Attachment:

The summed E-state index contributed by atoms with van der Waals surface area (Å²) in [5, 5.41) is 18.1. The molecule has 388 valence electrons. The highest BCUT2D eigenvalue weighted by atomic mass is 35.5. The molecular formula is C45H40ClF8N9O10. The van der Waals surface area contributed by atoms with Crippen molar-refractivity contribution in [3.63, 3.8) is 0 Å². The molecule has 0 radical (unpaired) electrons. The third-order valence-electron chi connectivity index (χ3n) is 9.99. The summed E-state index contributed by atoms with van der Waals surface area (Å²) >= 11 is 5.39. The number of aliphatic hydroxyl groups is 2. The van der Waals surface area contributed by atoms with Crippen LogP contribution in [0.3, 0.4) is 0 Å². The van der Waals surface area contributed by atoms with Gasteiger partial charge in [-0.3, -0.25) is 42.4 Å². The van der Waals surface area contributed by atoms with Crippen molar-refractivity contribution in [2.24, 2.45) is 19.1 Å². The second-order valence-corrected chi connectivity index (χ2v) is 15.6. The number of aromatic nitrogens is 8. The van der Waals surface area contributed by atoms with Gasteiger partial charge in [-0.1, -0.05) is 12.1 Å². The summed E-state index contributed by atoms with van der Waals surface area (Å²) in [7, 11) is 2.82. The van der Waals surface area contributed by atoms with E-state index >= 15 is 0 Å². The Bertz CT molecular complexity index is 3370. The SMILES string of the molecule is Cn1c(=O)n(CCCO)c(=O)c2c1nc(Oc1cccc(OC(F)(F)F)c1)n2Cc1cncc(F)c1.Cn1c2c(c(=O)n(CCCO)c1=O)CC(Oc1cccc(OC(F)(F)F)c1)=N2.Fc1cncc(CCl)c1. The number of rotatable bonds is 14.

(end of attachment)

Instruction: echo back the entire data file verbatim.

The summed E-state index contributed by atoms with van der Waals surface area (Å²) in [5, 5.41) is 18.1. The molecule has 388 valence electrons. The highest BCUT2D eigenvalue weighted by atomic mass is 35.5. The molecular formula is C45H40ClF8N9O10. The van der Waals surface area contributed by atoms with Crippen molar-refractivity contribution in [3.63, 3.8) is 0 Å². The molecule has 0 radical (unpaired) electrons. The third-order valence-electron chi connectivity index (χ3n) is 9.99. The summed E-state index contributed by atoms with van der Waals surface area (Å²) >= 11 is 5.39. The number of aliphatic hydroxyl groups is 2. The van der Waals surface area contributed by atoms with Crippen LogP contribution in [0.3, 0.4) is 0 Å². The van der Waals surface area contributed by atoms with Gasteiger partial charge in [-0.3, -0.25) is 42.4 Å². The van der Waals surface area contributed by atoms with Crippen molar-refractivity contribution in [2.24, 2.45) is 19.1 Å². The second-order valence-corrected chi connectivity index (χ2v) is 15.6. The number of aromatic nitrogens is 8. The van der Waals surface area contributed by atoms with Gasteiger partial charge in [-0.1, -0.05) is 12.1 Å². The summed E-state index contributed by atoms with van der Waals surface area (Å²) in [7, 11) is 2.82. The van der Waals surface area contributed by atoms with E-state index >= 15 is 0 Å². The Bertz CT molecular complexity index is 3370. The SMILES string of the molecule is Cn1c(=O)n(CCCO)c(=O)c2c1nc(Oc1cccc(OC(F)(F)F)c1)n2Cc1cncc(F)c1.Cn1c2c(c(=O)n(CCCO)c1=O)CC(Oc1cccc(OC(F)(F)F)c1)=N2.Fc1cncc(CCl)c1. The number of rotatable bonds is 14.